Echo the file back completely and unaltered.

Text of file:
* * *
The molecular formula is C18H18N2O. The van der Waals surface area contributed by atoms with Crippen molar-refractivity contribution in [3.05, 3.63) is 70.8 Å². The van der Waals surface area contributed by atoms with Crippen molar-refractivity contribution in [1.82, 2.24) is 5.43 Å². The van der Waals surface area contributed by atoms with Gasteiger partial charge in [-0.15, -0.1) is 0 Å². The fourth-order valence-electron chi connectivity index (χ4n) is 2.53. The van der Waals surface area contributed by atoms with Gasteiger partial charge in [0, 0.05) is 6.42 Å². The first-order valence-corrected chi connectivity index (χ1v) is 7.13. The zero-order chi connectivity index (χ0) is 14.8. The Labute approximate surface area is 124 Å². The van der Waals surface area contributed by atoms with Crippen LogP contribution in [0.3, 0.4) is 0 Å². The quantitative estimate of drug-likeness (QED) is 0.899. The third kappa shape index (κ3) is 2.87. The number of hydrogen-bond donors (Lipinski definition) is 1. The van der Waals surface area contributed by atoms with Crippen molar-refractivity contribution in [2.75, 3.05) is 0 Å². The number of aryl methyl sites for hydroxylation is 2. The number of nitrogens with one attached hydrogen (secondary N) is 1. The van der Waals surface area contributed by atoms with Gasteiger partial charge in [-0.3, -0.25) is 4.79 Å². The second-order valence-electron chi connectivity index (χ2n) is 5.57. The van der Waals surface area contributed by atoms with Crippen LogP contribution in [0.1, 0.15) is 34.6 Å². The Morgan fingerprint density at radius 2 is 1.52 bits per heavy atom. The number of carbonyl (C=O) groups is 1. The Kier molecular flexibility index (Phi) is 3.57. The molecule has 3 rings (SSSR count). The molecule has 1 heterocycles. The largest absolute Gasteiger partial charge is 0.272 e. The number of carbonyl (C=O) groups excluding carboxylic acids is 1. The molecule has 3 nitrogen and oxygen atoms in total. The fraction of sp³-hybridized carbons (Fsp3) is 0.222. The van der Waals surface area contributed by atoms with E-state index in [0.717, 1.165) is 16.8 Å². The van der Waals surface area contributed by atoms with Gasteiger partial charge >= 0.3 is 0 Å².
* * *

The molecular formula is C18H18N2O. The van der Waals surface area contributed by atoms with Crippen molar-refractivity contribution in [3.05, 3.63) is 70.8 Å². The van der Waals surface area contributed by atoms with Crippen molar-refractivity contribution in [1.82, 2.24) is 5.43 Å². The van der Waals surface area contributed by atoms with Gasteiger partial charge in [-0.15, -0.1) is 0 Å². The fourth-order valence-electron chi connectivity index (χ4n) is 2.53. The van der Waals surface area contributed by atoms with Gasteiger partial charge in [0, 0.05) is 6.42 Å². The first-order valence-corrected chi connectivity index (χ1v) is 7.13. The zero-order chi connectivity index (χ0) is 14.8. The Labute approximate surface area is 124 Å². The van der Waals surface area contributed by atoms with Crippen LogP contribution in [0.3, 0.4) is 0 Å². The quantitative estimate of drug-likeness (QED) is 0.899. The third kappa shape index (κ3) is 2.87. The number of hydrogen-bond donors (Lipinski definition) is 1. The van der Waals surface area contributed by atoms with Crippen molar-refractivity contribution in [2.75, 3.05) is 0 Å². The number of aryl methyl sites for hydroxylation is 2. The number of nitrogens with one attached hydrogen (secondary N) is 1. The van der Waals surface area contributed by atoms with Gasteiger partial charge in [-0.3, -0.25) is 4.79 Å². The second-order valence-electron chi connectivity index (χ2n) is 5.57. The van der Waals surface area contributed by atoms with Crippen LogP contribution in [0.1, 0.15) is 34.6 Å². The Morgan fingerprint density at radius 2 is 1.52 bits per heavy atom. The number of carbonyl (C=O) groups is 1. The Kier molecular flexibility index (Phi) is 3.57. The molecule has 3 rings (SSSR count). The molecule has 1 heterocycles. The largest absolute Gasteiger partial charge is 0.272 e. The number of carbonyl (C=O) groups excluding carboxylic acids is 1. The molecule has 3 nitrogen and oxygen atoms in total. The fraction of sp³-hybridized carbons (Fsp3) is 0.222. The van der Waals surface area contributed by atoms with E-state index in [0.717, 1.165) is 16.8 Å². The van der Waals surface area contributed by atoms with Gasteiger partial charge >= 0.3 is 0 Å².